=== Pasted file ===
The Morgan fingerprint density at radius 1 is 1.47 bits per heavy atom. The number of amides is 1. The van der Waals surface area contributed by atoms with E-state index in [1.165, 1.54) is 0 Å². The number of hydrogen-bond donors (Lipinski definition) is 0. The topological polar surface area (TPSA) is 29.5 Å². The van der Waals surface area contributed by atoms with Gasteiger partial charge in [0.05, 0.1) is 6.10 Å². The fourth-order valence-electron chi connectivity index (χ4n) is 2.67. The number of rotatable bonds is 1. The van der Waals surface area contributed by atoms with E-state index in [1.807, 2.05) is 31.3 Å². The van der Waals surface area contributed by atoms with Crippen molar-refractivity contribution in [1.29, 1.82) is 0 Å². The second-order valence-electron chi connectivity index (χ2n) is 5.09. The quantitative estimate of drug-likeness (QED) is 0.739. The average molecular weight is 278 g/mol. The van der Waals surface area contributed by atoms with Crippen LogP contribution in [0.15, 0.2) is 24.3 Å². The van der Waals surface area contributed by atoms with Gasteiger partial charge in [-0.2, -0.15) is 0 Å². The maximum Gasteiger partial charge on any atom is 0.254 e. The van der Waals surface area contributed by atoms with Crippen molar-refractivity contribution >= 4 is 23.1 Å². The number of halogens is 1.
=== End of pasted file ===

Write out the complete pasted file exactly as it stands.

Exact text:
The Morgan fingerprint density at radius 1 is 1.47 bits per heavy atom. The number of amides is 1. The van der Waals surface area contributed by atoms with E-state index in [1.165, 1.54) is 0 Å². The number of hydrogen-bond donors (Lipinski definition) is 0. The topological polar surface area (TPSA) is 29.5 Å². The van der Waals surface area contributed by atoms with Gasteiger partial charge in [0.05, 0.1) is 6.10 Å². The fourth-order valence-electron chi connectivity index (χ4n) is 2.67. The number of rotatable bonds is 1. The van der Waals surface area contributed by atoms with E-state index in [1.807, 2.05) is 31.3 Å². The van der Waals surface area contributed by atoms with Crippen molar-refractivity contribution in [1.29, 1.82) is 0 Å². The second-order valence-electron chi connectivity index (χ2n) is 5.09. The quantitative estimate of drug-likeness (QED) is 0.739. The average molecular weight is 278 g/mol. The van der Waals surface area contributed by atoms with Crippen LogP contribution in [0.15, 0.2) is 24.3 Å². The van der Waals surface area contributed by atoms with Gasteiger partial charge in [-0.2, -0.15) is 0 Å². The maximum Gasteiger partial charge on any atom is 0.254 e. The van der Waals surface area contributed by atoms with Crippen molar-refractivity contribution >= 4 is 23.1 Å². The number of halogens is 1.